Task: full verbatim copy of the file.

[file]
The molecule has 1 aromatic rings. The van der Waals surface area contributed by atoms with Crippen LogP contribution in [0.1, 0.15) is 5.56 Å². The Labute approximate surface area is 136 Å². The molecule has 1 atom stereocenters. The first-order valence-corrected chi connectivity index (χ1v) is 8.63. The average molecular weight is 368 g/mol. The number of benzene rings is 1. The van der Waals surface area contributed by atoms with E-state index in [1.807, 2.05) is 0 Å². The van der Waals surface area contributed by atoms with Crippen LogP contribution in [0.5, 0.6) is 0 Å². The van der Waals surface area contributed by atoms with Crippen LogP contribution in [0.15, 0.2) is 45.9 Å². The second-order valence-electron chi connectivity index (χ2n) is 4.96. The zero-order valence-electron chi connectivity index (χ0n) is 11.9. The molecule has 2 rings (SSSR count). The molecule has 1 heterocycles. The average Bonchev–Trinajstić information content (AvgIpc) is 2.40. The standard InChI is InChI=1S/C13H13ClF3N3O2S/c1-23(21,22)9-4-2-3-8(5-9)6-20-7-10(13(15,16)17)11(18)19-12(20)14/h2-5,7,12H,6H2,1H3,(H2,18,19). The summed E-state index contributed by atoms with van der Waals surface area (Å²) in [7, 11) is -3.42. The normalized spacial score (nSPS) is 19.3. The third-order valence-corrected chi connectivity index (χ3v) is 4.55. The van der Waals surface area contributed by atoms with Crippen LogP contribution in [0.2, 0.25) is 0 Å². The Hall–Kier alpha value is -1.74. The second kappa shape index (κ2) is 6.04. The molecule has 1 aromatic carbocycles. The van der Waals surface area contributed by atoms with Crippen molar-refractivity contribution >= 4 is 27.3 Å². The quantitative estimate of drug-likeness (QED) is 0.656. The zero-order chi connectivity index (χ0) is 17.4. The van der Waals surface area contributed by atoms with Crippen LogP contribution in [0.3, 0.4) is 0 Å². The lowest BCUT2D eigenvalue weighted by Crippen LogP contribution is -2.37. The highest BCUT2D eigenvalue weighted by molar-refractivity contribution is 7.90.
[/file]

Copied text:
The molecule has 1 aromatic rings. The van der Waals surface area contributed by atoms with Crippen LogP contribution in [0.1, 0.15) is 5.56 Å². The Labute approximate surface area is 136 Å². The molecule has 1 atom stereocenters. The first-order valence-corrected chi connectivity index (χ1v) is 8.63. The average molecular weight is 368 g/mol. The number of benzene rings is 1. The van der Waals surface area contributed by atoms with E-state index in [1.807, 2.05) is 0 Å². The van der Waals surface area contributed by atoms with Crippen LogP contribution in [0.5, 0.6) is 0 Å². The van der Waals surface area contributed by atoms with Crippen LogP contribution in [0.15, 0.2) is 45.9 Å². The second-order valence-electron chi connectivity index (χ2n) is 4.96. The zero-order valence-electron chi connectivity index (χ0n) is 11.9. The molecule has 2 rings (SSSR count). The molecule has 1 heterocycles. The average Bonchev–Trinajstić information content (AvgIpc) is 2.40. The standard InChI is InChI=1S/C13H13ClF3N3O2S/c1-23(21,22)9-4-2-3-8(5-9)6-20-7-10(13(15,16)17)11(18)19-12(20)14/h2-5,7,12H,6H2,1H3,(H2,18,19). The summed E-state index contributed by atoms with van der Waals surface area (Å²) in [7, 11) is -3.42. The normalized spacial score (nSPS) is 19.3. The third-order valence-corrected chi connectivity index (χ3v) is 4.55. The van der Waals surface area contributed by atoms with Crippen LogP contribution in [0.2, 0.25) is 0 Å². The Hall–Kier alpha value is -1.74. The second kappa shape index (κ2) is 6.04. The molecule has 1 aromatic carbocycles. The van der Waals surface area contributed by atoms with Crippen molar-refractivity contribution >= 4 is 27.3 Å². The quantitative estimate of drug-likeness (QED) is 0.656. The zero-order chi connectivity index (χ0) is 17.4. The van der Waals surface area contributed by atoms with Crippen LogP contribution in [0.3, 0.4) is 0 Å². The lowest BCUT2D eigenvalue weighted by Crippen LogP contribution is -2.37. The highest BCUT2D eigenvalue weighted by molar-refractivity contribution is 7.90.